Farm Demonstration Workshops
May 2, Fence Design and Layout, Vermont Technical College Dairy Farm, Randolph VT (16 attendees)
May 20, Fencing Options, Methods & Equipment, UVM Extension Office, Brattleboro, VT (14 attendees)
May 22, Government Assistance Programs & Sheep Grazing, Three Owls Farm, Granville, VT (8 attendees)
May 29, Dairy Grazing Part 1: Making The Best Of Your Land Through The Seasons, Simplicity Farm, Waitsfield, VT(6 attendees)
June 3, Horse Grazing Part 1: Land Management Concerns Of Boarding Horses On A Small Land-Base, East Hill Farm, Plainfield, VT (8 attendees)
June 17, Beef Grazing Part 1: Grain-Free Organic Beef, Bowman Hill Farm, Barnard, VT(6 attendees)
June 19, Equine Health and Land Management Workshop, Jericho, VT (10 attendees)
June 23, Sheep Pasture & Feed Management, Scott Farm, Brattleboro, VT (12 attendees)
June 26, Finding Land for Your Grass-Based Farm, Vermont Technical College, Red Schoolhouse, Randolph Center, VT (7 attendees)
July 17, Horse Grazing Part 2: Facilities Management Concerns Of Boarding Horses On A Small Land-Base, East Hill Farm, Plainfield, VT (5 attendees)
July 22, Organic Fish & Kelp Fertilization of Pasture & Hay Land, Beidler Family Farm, Randolph Center, VT (12 attendees)
July 24, Starting Over: Experienced Graziers Relocate their Farm, Pomeroy Farm, Weston, VT (10 attendees)
July 24, Potluck supper “Consumer Night”, Pomeroy Farm, Weston, VT (9 attendees)
July 29, Dairy Grazing Part 2: Making The Best Of Your Land Through The Seasons, Simplicity Farm, Waitsfield, VT (8 attendees)
July 31, Regulatory concerns for starting up a grass-based sheep dairy and cheese making facility, Three Owls Farm, Granville, VT (8 attendees)
August 4, Beef Grazing Part 2: Clearing Land with Beef Cattle, Bowman Hill Farm, Barnard, VT (12 attendees)
August 14, Horse Management Workshop, Larsen Barn, Moretown, VT (18 attendees)
September 9, Organic Fish & Kelp Fertilization Of Pasture & Hay Land, Beidler Family Farm, Randolph Center, VT (12 attendees)
September 22, Sheep Grazing For Fiber Production, Scott Farm, Brattleboro, VT (6 attendees)
November 8, Beef Cattle Can Green Your Farm, Albany, NY (73 attendees).
August 11, Water Quality for Healthy Animals, Land, and Communities, Vermont Technical College Red Schoolhouse and area farms, Randolph Center, VT (6 attendees).
July 26, September 13, & November 20, Healthy Horses, Healthy Land: Parts I, II, and III, Randolph, Burlington, and Central Vermont Farms, (67 attendees).
One of the demonstrations is outlined below to give a better understanding of the type of project that took place. This was gives an idea of the time involved in facilitating the project, and again points to the need to reassess the program, and plan demonstrations over a longer period of time.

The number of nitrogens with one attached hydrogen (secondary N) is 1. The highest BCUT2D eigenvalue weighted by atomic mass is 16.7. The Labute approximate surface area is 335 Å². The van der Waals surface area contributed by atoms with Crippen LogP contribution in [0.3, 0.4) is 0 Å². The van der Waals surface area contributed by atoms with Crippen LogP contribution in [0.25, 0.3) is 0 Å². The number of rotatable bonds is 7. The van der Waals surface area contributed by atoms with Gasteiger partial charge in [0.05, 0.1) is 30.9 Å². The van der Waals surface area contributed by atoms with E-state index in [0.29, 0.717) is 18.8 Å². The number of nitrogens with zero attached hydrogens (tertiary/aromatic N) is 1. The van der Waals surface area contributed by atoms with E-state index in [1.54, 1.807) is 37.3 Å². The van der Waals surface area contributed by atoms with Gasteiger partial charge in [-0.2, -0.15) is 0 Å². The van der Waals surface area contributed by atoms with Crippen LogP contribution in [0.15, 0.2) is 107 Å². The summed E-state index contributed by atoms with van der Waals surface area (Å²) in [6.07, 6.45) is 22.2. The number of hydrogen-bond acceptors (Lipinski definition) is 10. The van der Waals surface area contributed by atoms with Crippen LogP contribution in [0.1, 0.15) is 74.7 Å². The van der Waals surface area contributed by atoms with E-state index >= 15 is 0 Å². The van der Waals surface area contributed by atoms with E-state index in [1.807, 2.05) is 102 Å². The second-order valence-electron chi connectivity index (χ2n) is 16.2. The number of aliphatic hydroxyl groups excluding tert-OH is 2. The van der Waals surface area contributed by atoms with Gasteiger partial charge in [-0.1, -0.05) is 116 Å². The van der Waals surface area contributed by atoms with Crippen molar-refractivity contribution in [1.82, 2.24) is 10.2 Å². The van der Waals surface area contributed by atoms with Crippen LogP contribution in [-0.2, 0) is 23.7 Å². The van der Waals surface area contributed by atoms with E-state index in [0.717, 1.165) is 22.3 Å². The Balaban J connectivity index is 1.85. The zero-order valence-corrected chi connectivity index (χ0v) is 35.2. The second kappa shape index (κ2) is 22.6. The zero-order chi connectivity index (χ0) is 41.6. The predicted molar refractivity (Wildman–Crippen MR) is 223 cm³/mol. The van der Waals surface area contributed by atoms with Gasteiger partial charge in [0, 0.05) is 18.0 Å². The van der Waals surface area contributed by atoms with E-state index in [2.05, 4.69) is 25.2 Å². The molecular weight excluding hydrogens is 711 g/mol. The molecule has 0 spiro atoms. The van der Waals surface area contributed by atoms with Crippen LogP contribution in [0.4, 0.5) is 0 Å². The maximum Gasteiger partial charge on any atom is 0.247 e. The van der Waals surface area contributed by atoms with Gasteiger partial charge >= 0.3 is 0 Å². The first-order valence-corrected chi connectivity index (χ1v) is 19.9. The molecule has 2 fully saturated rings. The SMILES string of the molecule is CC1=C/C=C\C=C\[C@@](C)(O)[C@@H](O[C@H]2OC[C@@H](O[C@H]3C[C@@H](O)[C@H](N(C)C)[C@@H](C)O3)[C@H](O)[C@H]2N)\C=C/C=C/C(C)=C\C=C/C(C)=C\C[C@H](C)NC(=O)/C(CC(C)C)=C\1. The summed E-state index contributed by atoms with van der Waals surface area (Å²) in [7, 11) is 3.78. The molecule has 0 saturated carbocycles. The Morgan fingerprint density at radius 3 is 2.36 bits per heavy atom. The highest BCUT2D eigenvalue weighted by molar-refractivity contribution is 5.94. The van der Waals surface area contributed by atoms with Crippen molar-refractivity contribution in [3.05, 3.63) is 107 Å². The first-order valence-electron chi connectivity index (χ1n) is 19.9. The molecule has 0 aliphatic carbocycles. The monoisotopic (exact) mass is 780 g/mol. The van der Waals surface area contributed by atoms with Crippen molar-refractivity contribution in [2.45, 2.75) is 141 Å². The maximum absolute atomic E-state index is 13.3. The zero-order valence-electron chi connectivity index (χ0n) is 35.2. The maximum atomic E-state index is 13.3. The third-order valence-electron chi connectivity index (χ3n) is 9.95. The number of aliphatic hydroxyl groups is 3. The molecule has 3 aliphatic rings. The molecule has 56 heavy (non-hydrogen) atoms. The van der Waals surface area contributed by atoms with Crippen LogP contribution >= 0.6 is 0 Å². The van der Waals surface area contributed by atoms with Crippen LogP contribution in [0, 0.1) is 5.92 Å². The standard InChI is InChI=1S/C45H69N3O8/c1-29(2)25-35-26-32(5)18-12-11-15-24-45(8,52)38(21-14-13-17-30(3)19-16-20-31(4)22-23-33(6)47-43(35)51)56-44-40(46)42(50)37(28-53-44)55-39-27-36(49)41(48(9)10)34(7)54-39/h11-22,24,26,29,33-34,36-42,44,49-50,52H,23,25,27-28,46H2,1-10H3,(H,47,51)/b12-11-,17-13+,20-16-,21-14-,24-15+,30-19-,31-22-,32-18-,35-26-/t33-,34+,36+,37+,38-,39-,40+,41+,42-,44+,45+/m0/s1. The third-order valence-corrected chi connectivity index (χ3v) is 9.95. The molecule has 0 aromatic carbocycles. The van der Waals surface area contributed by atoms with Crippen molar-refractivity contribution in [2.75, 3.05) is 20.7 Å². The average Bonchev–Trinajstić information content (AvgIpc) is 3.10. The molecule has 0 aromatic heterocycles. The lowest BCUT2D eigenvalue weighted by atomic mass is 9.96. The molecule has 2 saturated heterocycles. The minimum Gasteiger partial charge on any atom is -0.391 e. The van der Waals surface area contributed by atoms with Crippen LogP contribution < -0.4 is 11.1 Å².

The Beidlers joined the Vermont Grazing Demonstration Project because they wanted to look at their fertility program, and assess different materials and the efficacy at improving the yield and quality of grazed and harvested forages. They felt that this information would be helpful to farmers deciding to transition to organic, but unfamiliar with the options and effectiveness of the many products available.
We chose three areas to look at—one grazed all summer, one cut for hay early on and grazed for the remainder of the season, and one harvested for hay exclusively. Each area was sprayed in strips, leaving control areas between applications. For this small study, we teamed up with Charlie Taplin of Floating Bridge Organics to look at a commonly recommended product—hydrolyzed fish and seaweed. Charlie donated the product and his time, as well as sending in soil tests to see what impact the applications would have on soil fertility, and Gwyneth Harris worked with Brent to take forage samples, and transport them to the UVM lab for analysis. Yield was measured by clipping and drying samples, using an electronic capacity meter (or pasture probe), and measuring yield in bales for the hay land areas.
The results were shared in two workshops at the farm during the summer. The first walk in June showed little difference in the treated versus control areas—forage analyses and yield measurements showed no significant changes. However, there were some higher readings for yield on the treated areas, and it was a chance for Charlie to explain the procedure and the product he was using.
A group of 14 farmers spent the morning walking the pastures and hay land, and discussing not only the product used, but other organic fertility options. The Beidlers talked about the manure that they have used in the past, and their current composting project to lower the volume of material spread, and increase the stability of some of the nutrients—especially nitrogen. A nearby heifer barn had given them some manure, which was then composted and spread on hay land. There was some concern with this material that disease organisms might make it through the composting, and so Brent was incorporating it in areas where he tills to replant hay crops. This creates two separations from the cows—putting the material under the sod to break down, and then using a crop that is harvested, dried, and stored before feeding out to the cows. The primary concern was Johne’s and other diseases that are not always apparent in a herd. The Beidlers stressed that even though they were comfortable with the disease control and records in the heifer herd, they wanted to add some extra insurance for their cows.